Banco Santander today posted a 3% decline in second-quarter net profit from a year earlier after being hit by restructuring costs of €300m due mainly to the integration of Banco Popular. 

Santander - which took over the troubled Spanish lender in June of 2017 - reported a net profit of €1.7 billion in the three months from April to June. 

Analysts had expected net profit to come in at €1.65 billion, according to a Reuters poll. 

Not including restructuring costs, underlying net profit in the quarter was up 14%, boosted by a solid performance in its largest market, Brazil. 

Santander has said it expects total restructuring costs of around €1.3 billion related to the Popular deal.

Net interest income, a measure of earnings on loans minus deposit costs, was €8.47 billion, down 1.5% from the second quarter of last year but up just 0.3% against the previous quarter.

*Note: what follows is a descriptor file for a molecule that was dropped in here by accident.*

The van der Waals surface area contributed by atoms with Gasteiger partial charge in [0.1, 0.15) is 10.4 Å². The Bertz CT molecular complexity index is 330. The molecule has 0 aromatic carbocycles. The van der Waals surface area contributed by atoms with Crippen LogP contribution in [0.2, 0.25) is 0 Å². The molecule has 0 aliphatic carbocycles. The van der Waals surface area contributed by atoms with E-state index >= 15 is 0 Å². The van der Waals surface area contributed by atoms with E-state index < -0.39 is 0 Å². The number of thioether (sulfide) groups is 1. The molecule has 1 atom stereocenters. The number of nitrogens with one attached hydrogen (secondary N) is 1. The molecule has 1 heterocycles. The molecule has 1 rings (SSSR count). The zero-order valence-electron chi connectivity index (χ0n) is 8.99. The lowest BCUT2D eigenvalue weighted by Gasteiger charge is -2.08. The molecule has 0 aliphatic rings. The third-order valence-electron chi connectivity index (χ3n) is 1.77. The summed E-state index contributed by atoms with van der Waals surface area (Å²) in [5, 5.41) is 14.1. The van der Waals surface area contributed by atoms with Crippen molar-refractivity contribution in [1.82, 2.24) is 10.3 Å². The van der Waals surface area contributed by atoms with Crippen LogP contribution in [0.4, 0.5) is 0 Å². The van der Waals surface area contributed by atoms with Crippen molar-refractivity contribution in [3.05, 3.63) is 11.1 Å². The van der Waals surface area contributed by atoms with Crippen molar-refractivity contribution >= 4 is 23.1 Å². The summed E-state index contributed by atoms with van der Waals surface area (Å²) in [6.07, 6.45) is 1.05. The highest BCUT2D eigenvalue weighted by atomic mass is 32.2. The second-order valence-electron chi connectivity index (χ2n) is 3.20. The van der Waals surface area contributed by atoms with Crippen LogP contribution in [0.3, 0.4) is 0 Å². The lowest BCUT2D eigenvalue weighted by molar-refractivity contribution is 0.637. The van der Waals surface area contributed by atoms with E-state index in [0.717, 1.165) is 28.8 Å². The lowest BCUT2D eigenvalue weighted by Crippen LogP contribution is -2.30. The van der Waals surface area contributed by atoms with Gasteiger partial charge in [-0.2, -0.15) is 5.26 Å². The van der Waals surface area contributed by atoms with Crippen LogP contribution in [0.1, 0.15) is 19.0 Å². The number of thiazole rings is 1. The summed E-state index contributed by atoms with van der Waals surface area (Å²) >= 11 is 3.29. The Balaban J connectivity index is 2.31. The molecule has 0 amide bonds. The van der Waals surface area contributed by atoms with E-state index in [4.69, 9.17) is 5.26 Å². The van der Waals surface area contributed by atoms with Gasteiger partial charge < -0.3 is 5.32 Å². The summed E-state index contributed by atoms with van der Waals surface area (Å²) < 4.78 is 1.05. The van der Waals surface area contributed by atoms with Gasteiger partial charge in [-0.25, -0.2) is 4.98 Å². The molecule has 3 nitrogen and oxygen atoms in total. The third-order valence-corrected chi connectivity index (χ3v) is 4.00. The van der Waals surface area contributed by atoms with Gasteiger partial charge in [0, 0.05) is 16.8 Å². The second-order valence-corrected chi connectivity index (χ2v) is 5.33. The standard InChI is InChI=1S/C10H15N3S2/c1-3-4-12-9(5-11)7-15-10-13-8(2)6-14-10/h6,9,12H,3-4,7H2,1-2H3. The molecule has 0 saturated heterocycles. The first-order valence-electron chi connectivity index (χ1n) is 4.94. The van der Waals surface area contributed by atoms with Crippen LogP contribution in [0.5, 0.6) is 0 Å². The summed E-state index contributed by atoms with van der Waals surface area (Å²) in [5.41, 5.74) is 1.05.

Analysts had forecast a NII of €8.4 billion.

Like its European rivals, Santander is struggling to lift earnings from loans in Spain with interest rates hovering at historic lows and rising competition eroding margins.

In Brazil, where the bank makes more than a quarter of its profits, net profit rose 6.1 percent from a year ago, boosted by solid growth in business volumes.

The lender was confident of achieving its 2018 goals and those laid out in its three-year plan, Santander Chairman Ana Botin said in a press release. 

Santander ended the second quarter with a fully-loaded core capital ratio, a closely watched measure of a bank's strength, of 10.8%, compared with 11% in the previous quarter.